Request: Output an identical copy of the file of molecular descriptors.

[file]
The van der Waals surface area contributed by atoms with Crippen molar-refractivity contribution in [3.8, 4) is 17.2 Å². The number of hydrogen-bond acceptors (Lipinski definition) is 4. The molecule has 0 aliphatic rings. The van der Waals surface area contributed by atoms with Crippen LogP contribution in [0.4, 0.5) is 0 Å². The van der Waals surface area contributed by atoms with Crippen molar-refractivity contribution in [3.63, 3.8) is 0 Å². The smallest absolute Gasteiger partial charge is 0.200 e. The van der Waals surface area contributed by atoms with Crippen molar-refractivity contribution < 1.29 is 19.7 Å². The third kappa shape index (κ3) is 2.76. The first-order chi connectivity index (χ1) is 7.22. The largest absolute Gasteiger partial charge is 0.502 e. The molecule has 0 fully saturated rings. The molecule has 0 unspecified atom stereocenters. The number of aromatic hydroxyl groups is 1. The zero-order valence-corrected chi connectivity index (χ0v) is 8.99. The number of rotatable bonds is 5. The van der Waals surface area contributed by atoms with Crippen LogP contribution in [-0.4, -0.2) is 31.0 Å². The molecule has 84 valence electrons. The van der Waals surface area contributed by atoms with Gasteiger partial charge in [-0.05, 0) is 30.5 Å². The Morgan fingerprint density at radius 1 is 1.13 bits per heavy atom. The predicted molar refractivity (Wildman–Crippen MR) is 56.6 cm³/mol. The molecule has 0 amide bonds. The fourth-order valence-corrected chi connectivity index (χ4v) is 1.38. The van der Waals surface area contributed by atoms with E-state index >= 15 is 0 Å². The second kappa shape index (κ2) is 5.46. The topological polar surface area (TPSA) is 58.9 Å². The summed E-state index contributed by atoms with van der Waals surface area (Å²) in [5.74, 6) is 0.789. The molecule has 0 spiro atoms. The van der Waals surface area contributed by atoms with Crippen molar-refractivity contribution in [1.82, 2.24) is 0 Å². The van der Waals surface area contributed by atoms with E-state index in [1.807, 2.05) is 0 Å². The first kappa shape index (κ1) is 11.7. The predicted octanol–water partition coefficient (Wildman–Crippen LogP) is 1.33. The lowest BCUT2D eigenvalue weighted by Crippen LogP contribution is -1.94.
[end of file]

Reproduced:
The van der Waals surface area contributed by atoms with Crippen molar-refractivity contribution in [3.8, 4) is 17.2 Å². The number of hydrogen-bond acceptors (Lipinski definition) is 4. The molecule has 0 aliphatic rings. The van der Waals surface area contributed by atoms with Crippen LogP contribution in [0.4, 0.5) is 0 Å². The van der Waals surface area contributed by atoms with Crippen molar-refractivity contribution in [3.63, 3.8) is 0 Å². The smallest absolute Gasteiger partial charge is 0.200 e. The van der Waals surface area contributed by atoms with Crippen molar-refractivity contribution < 1.29 is 19.7 Å². The third kappa shape index (κ3) is 2.76. The first-order chi connectivity index (χ1) is 7.22. The largest absolute Gasteiger partial charge is 0.502 e. The molecule has 0 fully saturated rings. The molecule has 0 unspecified atom stereocenters. The number of aromatic hydroxyl groups is 1. The zero-order valence-corrected chi connectivity index (χ0v) is 8.99. The number of rotatable bonds is 5. The van der Waals surface area contributed by atoms with Crippen LogP contribution in [-0.4, -0.2) is 31.0 Å². The molecule has 84 valence electrons. The van der Waals surface area contributed by atoms with Gasteiger partial charge in [-0.05, 0) is 30.5 Å². The Morgan fingerprint density at radius 1 is 1.13 bits per heavy atom. The predicted molar refractivity (Wildman–Crippen MR) is 56.6 cm³/mol. The molecule has 0 amide bonds. The fourth-order valence-corrected chi connectivity index (χ4v) is 1.38. The van der Waals surface area contributed by atoms with E-state index >= 15 is 0 Å². The second kappa shape index (κ2) is 5.46. The topological polar surface area (TPSA) is 58.9 Å². The summed E-state index contributed by atoms with van der Waals surface area (Å²) in [5.74, 6) is 0.789. The molecule has 0 spiro atoms. The van der Waals surface area contributed by atoms with Crippen molar-refractivity contribution in [1.82, 2.24) is 0 Å². The van der Waals surface area contributed by atoms with E-state index in [1.807, 2.05) is 0 Å². The first kappa shape index (κ1) is 11.7. The predicted octanol–water partition coefficient (Wildman–Crippen LogP) is 1.33. The lowest BCUT2D eigenvalue weighted by Crippen LogP contribution is -1.94.